The term ‘Living Will’ is often misunderstood. Solicitor, Sarah Loveless, explains their function and the formalities required to make them legally binding. To discuss Living Wills, Wills and Lasting Powers of Attorney (LPAs), contact Sarah on 01793 615011, or by email.
Most of us are familiar, at least in general terms, with the purpose and importance of both Wills and Lasting Powers of Attorney (LPAs). However, in my experience, there is often some confusion over what is meant by an Advance Directive, more commonly known as a ‘Living Will’, and in particular, how they differ from Lasting Powers of Attorney (LPAs).
What is an Advance Directive?
Providing you have mental capacity, you have the right to either refuse medical treatment altogether or to set out the specific circumstances in which you would not wish to undergo medical treatment, even if this will lead to your death. These wishes can be discussed with your GP and recorded in your medical records. However, many people are now choosing to record their wishes in a formal document known as an Advance Directive. An Advance Directive has legally binding effect and will be followed by medical professionals.
What are the formalities to make a Living Will?
Should your Advance Directive include a refusal to receive life-sustaining treatment, in order for it to be legally binding, it must comply with certain formalities, namely:
- You must be 18 or over.
- At the time of making your Advance Directive, you must have mental capacity to make the decisions that it records. For example, you must be able to understand the consequences of refusing medical treatment.
- It must be in writing, signed by you and witnessed. The witness must see you signing the document, although there is also an accepted procedure to follow if you are physically unable to sign the document. It is recommended that the witness should be somebody independent.
- You must say what treatments you wish to refuse. These do not have to be recorded in medical language but must as specific as possible. However, you can simply record that you refuse ‘all life-sustaining treatment’ as it will be clear to a doctor what is and is not ‘life-sustaining’ in a particular situation. Examples of life-sustaining treatment include providing you with artificial hydration and nutrition, artificial ventilation or cardiopulmonary resuscitation (CPR).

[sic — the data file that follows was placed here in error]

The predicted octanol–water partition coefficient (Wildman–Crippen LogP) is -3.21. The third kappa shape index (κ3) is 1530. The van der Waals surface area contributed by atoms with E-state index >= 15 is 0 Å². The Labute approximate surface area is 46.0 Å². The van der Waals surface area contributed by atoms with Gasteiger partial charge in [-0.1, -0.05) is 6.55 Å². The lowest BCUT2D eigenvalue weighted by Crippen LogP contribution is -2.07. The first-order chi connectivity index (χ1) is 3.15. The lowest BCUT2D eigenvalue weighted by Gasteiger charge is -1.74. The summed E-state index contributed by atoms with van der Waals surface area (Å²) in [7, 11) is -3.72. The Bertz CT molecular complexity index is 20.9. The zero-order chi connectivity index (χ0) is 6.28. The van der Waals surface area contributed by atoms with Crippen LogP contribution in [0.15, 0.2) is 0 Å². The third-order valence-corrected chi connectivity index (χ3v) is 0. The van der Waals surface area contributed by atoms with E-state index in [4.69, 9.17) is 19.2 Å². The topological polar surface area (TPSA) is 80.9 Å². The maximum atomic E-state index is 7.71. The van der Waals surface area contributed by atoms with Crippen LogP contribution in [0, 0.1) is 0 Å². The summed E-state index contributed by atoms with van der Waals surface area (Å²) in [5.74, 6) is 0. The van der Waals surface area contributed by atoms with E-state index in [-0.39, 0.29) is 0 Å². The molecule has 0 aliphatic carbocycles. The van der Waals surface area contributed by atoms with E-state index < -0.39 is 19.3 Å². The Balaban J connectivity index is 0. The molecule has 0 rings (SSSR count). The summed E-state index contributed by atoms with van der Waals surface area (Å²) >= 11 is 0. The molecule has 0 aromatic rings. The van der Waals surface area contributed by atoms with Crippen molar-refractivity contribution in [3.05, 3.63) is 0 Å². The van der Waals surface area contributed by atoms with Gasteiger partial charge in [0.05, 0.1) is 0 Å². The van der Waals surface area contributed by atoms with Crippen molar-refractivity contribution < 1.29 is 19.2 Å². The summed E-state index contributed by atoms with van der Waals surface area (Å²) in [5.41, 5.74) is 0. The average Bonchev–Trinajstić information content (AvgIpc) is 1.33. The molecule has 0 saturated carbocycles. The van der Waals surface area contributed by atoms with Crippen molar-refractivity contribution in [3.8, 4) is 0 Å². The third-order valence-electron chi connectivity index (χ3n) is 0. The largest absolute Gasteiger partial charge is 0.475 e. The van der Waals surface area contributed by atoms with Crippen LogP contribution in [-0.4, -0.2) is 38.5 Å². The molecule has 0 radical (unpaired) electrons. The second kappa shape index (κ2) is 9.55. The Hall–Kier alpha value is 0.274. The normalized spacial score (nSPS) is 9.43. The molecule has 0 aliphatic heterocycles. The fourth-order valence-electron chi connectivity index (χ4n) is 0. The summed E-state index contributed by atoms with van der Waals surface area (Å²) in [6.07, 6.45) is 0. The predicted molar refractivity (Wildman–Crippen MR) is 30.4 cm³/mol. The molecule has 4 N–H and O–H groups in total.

- You should record the circumstances in which you wish the refusal of treatment to apply. For example, you may only wish to refuse treatment if you have dementia or have suffered a stroke or cardiac arrest.
- It must include a statement confirming that you understand you will die as a result of your refusal. The law says this is important as it demonstrates you have considered your decisions and understand the consequences.
Mental Capacity Act 2005
If you made an Advanced Directive before 1 October 2007, it is important that you review it to ensure that it complies with the Mental Capacity Act 2005, which came into force on that date.
Lasting Powers of Attorney (Health and Welfare Decisions)
In an earlier article, I explained that a Lasting Power of Attorney for Health and Welfare Decisions (LPA) allows you to appoint one or more people who may take decisions on your behalf in relation to your health care and personal welfare needs. These decisions can include expressly authorising your attorney(s) either to consent to, or refuse, life-sustaining treatment on your behalf.
Therefore, there are similarities between a LPA and an Advance Directive. However, your attorney(s) must make decisions on the basis of what they believe to be in your best interest. If a doctor considers that an attorney is not acting in your best interest, they may not follow the attorney’s decision.
Advanced Directive versus LPA: which takes precedence?
In so far as they relate to decisions concerning life-sustaining treatment (and as long as they are valid) each of these documents revokes the other, with the more recent document taking precedence.
Advance Directives and LPAs are both very important documents and it is very easy to make a mistake which may result in your wishes not being carried out. Accordingly, if you are considering making or reviewing a LPA and/or an Advance Directive, it is important to take legal advice to ensure that your options are discussed fully, your wishes are clearly and properly recorded, the legal formalities are complied with and there is no contradiction between documents.